DSP Heros: Miller Puckette

The work of Miller Puckette has been a big influence on my own algorithm designs. The first reverb I ever programmed was a minimal feedback delay network, based around a design Puckette and John Stautner published in the Computer Music Journal in 1982. Michael Gerzon had originally described the theory behind feedback delay networks in 1971/1972, but in a British journal that saw almost no distribution within the United States, so Puckette’s work was a case of convergent evolution. The Puckette reverb had great spatial characteristics, and used random delay line modulation for a fantastic long decay.

Outside of my admittedly nerdy world, Puckette is best known for inventing Max during his time at IRCAM, and for developing Pure Data as an open-source alternative to the Max/FTS hardware/software platform. The DSP code in Pure Data was later adapted to become the basis of MSP in Max/MSP. Pure Data is now making its appearance in all sorts of environments, from mobile audio to video games.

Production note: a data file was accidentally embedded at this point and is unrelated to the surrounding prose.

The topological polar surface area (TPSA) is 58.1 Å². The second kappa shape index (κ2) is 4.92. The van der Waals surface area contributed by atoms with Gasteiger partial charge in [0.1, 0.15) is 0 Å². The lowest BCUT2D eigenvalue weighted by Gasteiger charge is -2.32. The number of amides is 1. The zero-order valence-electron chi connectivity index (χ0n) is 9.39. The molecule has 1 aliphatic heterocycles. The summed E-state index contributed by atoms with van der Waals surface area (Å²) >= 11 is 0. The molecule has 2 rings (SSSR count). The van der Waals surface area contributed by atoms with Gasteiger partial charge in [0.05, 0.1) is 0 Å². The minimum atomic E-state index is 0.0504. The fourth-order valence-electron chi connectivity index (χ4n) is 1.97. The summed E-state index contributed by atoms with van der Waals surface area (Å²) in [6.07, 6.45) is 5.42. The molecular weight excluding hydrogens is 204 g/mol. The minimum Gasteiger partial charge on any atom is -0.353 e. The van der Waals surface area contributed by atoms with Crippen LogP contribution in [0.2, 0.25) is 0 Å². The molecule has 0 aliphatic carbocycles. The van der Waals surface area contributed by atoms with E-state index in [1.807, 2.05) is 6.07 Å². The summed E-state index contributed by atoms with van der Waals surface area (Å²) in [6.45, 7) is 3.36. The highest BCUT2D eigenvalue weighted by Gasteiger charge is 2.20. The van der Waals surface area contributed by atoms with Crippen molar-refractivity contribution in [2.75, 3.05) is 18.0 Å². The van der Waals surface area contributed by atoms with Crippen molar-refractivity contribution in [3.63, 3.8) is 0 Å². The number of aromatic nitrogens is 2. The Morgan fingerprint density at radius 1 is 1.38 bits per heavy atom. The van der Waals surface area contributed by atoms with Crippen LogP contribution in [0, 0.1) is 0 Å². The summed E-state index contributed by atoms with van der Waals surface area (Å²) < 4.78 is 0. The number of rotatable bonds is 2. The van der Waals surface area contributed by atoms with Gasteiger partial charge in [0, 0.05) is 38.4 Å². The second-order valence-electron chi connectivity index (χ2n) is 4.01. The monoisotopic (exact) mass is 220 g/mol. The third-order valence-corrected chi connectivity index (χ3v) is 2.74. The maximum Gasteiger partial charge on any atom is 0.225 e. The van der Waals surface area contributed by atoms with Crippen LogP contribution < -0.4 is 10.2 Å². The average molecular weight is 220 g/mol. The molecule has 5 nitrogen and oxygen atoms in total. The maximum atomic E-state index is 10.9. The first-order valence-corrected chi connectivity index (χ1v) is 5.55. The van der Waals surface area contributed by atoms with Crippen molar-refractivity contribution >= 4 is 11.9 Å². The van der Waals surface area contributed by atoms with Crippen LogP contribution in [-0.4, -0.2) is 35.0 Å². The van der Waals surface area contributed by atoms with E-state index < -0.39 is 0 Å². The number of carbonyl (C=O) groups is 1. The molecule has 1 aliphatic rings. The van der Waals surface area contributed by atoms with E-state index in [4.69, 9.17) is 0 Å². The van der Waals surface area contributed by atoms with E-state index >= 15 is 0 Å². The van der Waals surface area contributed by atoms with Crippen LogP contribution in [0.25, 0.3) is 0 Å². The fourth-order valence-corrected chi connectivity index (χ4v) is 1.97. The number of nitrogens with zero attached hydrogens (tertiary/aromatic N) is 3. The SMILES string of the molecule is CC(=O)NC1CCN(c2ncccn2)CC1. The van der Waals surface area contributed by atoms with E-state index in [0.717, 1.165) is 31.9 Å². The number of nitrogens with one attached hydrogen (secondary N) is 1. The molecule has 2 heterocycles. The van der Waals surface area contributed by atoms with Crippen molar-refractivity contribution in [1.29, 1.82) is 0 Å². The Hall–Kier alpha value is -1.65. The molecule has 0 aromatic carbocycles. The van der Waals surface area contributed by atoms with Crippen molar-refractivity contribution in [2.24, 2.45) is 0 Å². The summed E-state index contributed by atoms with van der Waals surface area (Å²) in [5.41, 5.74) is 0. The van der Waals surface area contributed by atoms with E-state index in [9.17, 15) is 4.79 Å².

Miller Puckette’s website at UC San Diego is the home of his excellent tutorial, “Theory and Techniques of Electronic Music.” This provides an overview of basic DSP processes, and has an informative introduction to the use of unitary matrices in reverberators. Highly recommended to DSP programmers and all electronic musicians.

Salut, Miller Puckette!